I see several problems with the two hex-conversion function pairs that Python offers: 1. binascii.hexlify and binascii.unhexlify 2. bytes.fromhex and bytes.hex
Problem #1: bytes.hex is not implemented, although it was specified in PEP 358. This means there is no symmetrical function to accompany bytes.fromhex.
Problem #2: Both pairs perform the same function, although The Zen Of Python suggests that "There should be one-- and preferably only one --obvious way to do it." I do not understand why PEP 358 specified the bytes function pair although it mentioned the binascii pair...
Problem #3: bytes.fromhex may receive spaces in the input string, although binascii.unhexlify may not. I see no good reason for these two functions to have different features.
Problem #4: binascii.unhexlify may receive both input types: strings or bytes, whereas bytes.fromhex raises an exception when given a bytes parameter. Again there is no reason for these functions to be different.
Problem #5: binascii.hexlify returns a bytes type - although ideally, converting to hex should always return string types and converting from hex should always return bytes. IMO there is no meaning of bytes as an output of hexlify, since the output is a representation of other bytes. This is also the suggested behavior of bytes.hex in PEP 358
Problems #4 and #5 call for a decision about the input and output of the functions being discussed:
Option A : Strict input and output unhexlify (and bytes.fromhex) may only receives string and may only return bytes hexlify (and bytes.hex) may only receives bytes and may only return strings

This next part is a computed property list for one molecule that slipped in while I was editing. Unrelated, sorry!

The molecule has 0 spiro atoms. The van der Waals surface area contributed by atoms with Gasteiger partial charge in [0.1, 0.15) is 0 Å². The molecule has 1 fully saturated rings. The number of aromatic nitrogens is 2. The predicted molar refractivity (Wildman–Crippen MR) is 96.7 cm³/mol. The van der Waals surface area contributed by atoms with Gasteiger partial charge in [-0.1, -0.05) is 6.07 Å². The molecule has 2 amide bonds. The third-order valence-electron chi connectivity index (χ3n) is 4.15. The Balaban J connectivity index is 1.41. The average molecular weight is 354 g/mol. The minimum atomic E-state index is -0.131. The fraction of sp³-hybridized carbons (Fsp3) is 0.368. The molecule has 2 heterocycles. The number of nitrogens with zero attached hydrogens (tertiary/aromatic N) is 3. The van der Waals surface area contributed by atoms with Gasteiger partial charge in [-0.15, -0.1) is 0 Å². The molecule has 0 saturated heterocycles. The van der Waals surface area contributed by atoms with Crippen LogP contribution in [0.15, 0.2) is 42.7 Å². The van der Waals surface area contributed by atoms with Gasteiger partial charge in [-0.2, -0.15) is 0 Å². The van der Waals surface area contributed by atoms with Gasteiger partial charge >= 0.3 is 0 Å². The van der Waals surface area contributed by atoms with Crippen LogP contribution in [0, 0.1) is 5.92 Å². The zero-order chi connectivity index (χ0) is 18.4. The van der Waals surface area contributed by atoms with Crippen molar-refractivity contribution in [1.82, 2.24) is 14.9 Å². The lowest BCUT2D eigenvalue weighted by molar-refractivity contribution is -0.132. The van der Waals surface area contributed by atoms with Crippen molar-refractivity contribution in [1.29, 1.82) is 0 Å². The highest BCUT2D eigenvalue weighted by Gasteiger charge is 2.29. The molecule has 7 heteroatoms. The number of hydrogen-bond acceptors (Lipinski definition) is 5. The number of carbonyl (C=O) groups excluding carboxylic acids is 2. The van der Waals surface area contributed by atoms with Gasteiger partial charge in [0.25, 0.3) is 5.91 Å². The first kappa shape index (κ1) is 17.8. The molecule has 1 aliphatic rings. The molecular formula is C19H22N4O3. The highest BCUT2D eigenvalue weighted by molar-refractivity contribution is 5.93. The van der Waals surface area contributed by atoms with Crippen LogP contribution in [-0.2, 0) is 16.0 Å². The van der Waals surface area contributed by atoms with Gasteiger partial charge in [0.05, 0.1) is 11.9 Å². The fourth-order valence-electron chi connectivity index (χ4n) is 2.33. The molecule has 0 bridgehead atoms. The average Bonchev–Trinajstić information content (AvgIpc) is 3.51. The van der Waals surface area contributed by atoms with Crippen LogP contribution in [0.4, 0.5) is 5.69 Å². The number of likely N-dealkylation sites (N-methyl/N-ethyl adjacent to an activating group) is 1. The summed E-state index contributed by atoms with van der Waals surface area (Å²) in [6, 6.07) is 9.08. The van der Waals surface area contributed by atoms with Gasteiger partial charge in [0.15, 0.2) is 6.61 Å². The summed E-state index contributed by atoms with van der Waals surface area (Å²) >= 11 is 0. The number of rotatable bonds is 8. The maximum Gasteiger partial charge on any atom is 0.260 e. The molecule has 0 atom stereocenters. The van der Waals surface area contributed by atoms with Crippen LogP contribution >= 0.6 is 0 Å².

Option B : Robust input and strict output unhexlify (and bytes.fromhex) may receive bytes and strings and may only return bytes hexlify (and bytes.hex) may receive bytes or strings and may only return strings
Of course we may also consider a third option, which will allow the return type of all functions to be robust (perhaps specified in a keyword argument), but as I wrote in the description of problem #5, I see no sense in that.
Note that PEP 3137 describes: "... the more strict definitions of encoding and decoding in Python 3000: encoding always takes a Unicode string and returns a bytes sequence, and decoding always takes a bytes sequence and returns a Unicode string." - suggesting option A.
To repeat problems #4 and #5, the current behavior does not match any option: * The return type of binascii.hexlify should be string, and this is not the current behavior. As for the input: * Option A is not the current behavior because binascii.unhexlify may receive both input types. * Option B is not the current behavior because bytes.fromhex does not allow bytes as input.
To fix these issues, three changes should be applied: 1. Deprecate bytes.fromhex. This fixes the following problems: #4 (go with option B and remove the function that does not allow bytes input) #2 (the binascii functions will be the only way to "do it") #1 (bytes.hex should not be implemented) 2. In order to keep the functionality that bytes.fromhex has over unhexlify, the latter function should be able to handle spaces in its input (fix #3) 3. binascii.hexlify should return string as its return type (fix #5)